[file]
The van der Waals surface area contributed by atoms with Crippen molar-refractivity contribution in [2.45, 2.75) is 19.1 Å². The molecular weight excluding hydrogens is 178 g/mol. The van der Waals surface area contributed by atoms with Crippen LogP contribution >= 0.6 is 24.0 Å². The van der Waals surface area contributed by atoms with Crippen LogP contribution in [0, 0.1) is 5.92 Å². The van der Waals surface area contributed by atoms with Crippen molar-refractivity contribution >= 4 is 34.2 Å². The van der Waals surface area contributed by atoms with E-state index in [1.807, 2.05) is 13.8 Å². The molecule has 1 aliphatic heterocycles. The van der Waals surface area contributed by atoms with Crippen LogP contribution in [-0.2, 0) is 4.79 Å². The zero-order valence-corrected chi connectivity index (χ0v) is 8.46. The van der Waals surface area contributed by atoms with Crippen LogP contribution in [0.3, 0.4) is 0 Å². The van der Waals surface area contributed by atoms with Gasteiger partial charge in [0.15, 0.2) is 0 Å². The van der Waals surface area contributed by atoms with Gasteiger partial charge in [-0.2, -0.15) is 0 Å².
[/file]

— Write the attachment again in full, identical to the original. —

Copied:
The van der Waals surface area contributed by atoms with Crippen molar-refractivity contribution in [2.45, 2.75) is 19.1 Å². The molecular weight excluding hydrogens is 178 g/mol. The van der Waals surface area contributed by atoms with Crippen LogP contribution >= 0.6 is 24.0 Å². The van der Waals surface area contributed by atoms with Crippen LogP contribution in [0, 0.1) is 5.92 Å². The van der Waals surface area contributed by atoms with Crippen molar-refractivity contribution >= 4 is 34.2 Å². The van der Waals surface area contributed by atoms with E-state index in [1.807, 2.05) is 13.8 Å². The molecule has 1 aliphatic heterocycles. The van der Waals surface area contributed by atoms with Crippen LogP contribution in [-0.2, 0) is 4.79 Å². The zero-order valence-corrected chi connectivity index (χ0v) is 8.46. The van der Waals surface area contributed by atoms with Crippen LogP contribution in [0.3, 0.4) is 0 Å². The van der Waals surface area contributed by atoms with Gasteiger partial charge in [0.15, 0.2) is 0 Å². The van der Waals surface area contributed by atoms with Gasteiger partial charge in [-0.2, -0.15) is 0 Å².